RECIPE: Shakshuka what your mama gave ya!

Share, if you dare...Share on FacebookPin on PinterestTweet about this on TwitterShare on Google+Email this to someone

Note: if you’re not a fan of eggs over easy, then Shakshuka just isn’t for you. Scrambled just doesn’t work in this dish. If you like your yolks a bit runny, then you’re in for an exceptional dish.

Poached eggs over a spiced tomato sauce makes for some savory, messy (in the best way) eating.

Poached eggs over a spiced tomato sauce makes for some savory, messy (in the best way) eating.

My husband has been working some very long hours in the last few weeks, so I’ve been left to fend for myself in the kitchen. So when my chef cousin walked in the door ready to recipe test, with all ingredients ready to go in this slowly cooked and slightly spicy tomato sauce topped with poached eggs, IT WAS ON. We didn’t know how amazing this dish would turn out, and shakshuka is the dish to impress someone.

I make dishes for myself regularly. But sometimes I try new ones because I want my husband to make them FOR me later. I don’t drop hints, I just say, “Honey, I want you to make this for me one day soon.” I’m never disappointed, and he’s never left to figure out what I want.

That last sentence can save a million relationships. Just ask for, or tell the other what you want. I hear it all the time, “He should know what I want.” Or, “She knows what she signed up for.” No more games. Just speak up and say what you want. Or even better, check in with the other to make sure both your needs are getting met.

CookingCouples

Image from blog, Pear Heaven.

Shakshuka is also a couples-friendly preparation meal. It is easy, but there are plenty of steps. When a bit of labor is involved, make a dish with someone who gets your hormones rockin’. My husband did this this years ago, while impressing a newly infatuated woman (me), so he knew to pull out all the stops.

Men (and women) everywhere, picture this: you and the beloved in the kitchen together. Music plays with wine flowing while you patiently work on this together. You hang out, make jokes, chop vegetables, figure out directions together, and maybe even ask the other to complete a task. Then one of you offers a spoonful for the other to sample a taste, and reaches over to maneuver her out of the way while she has messy hands, which can also be the opportune moment to cop a feel/steal a kiss. For the clueless, use the above image.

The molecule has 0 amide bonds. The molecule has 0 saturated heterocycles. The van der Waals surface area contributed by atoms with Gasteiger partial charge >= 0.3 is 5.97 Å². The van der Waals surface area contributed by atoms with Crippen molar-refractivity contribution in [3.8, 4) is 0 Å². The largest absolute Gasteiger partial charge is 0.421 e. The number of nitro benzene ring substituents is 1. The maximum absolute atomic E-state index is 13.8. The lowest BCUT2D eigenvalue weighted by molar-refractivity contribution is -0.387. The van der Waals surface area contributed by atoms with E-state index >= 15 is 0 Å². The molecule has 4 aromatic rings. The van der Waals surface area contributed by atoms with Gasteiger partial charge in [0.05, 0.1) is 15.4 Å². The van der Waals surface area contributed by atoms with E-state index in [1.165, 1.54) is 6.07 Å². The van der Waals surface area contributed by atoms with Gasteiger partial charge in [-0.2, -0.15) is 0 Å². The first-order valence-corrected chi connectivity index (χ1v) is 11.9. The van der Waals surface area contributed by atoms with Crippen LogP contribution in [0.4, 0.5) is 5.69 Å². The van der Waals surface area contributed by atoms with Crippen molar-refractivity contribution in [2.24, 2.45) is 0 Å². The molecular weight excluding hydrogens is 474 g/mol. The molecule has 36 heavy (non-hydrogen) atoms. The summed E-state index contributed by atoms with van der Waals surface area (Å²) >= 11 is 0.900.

Roasting jalapenos.

Roasting jalapenos.

Now get back to the sauce, which has you roasting a few jalapeños while sautéing onion in a bit of extra oil, which commences the first layer. You don’t know about layering flavors during the cooking process? Check the simple explanation from SheKnows.com.

And let me address this now: my version is not traditional. I took some liberties that appeal to my own tastebuds. I’ve heard shakshuka originates from Tunisia, Libya, Algeria, Morocco, Egypt, Israel, Turkey, Azerbaijian or all of the above. That’s not up for debate today.  This dish is now my current favorite, so let’s stay focused on how to make it.

As you simmer the sauce, get a few items ready for dipping: slices of bread, stalks of asparagus, sliced red bell peppers or your favorite vegetables. Once the sauce is done, you won’t poach the eggs separately, but IN the sauce. This can be tricky if you’re not comfortable with making sure your yolks stay intact. So here’s a few tutorials on how to make them perfect. Don’t crack an egg like this.  

Crack it like THIS.  

I use a 10-inch ceramic dish to serve it in. Some use a cast iron skillet to prepare the entire dish on the stovetop. I found the results are more consistent and easy to control inside an oven. But if it’s 90 degrees outside, perhaps your best course is to use a stovetop or atop a crackling fire. Then you’ll place it covered in an oven for a few minutes.oven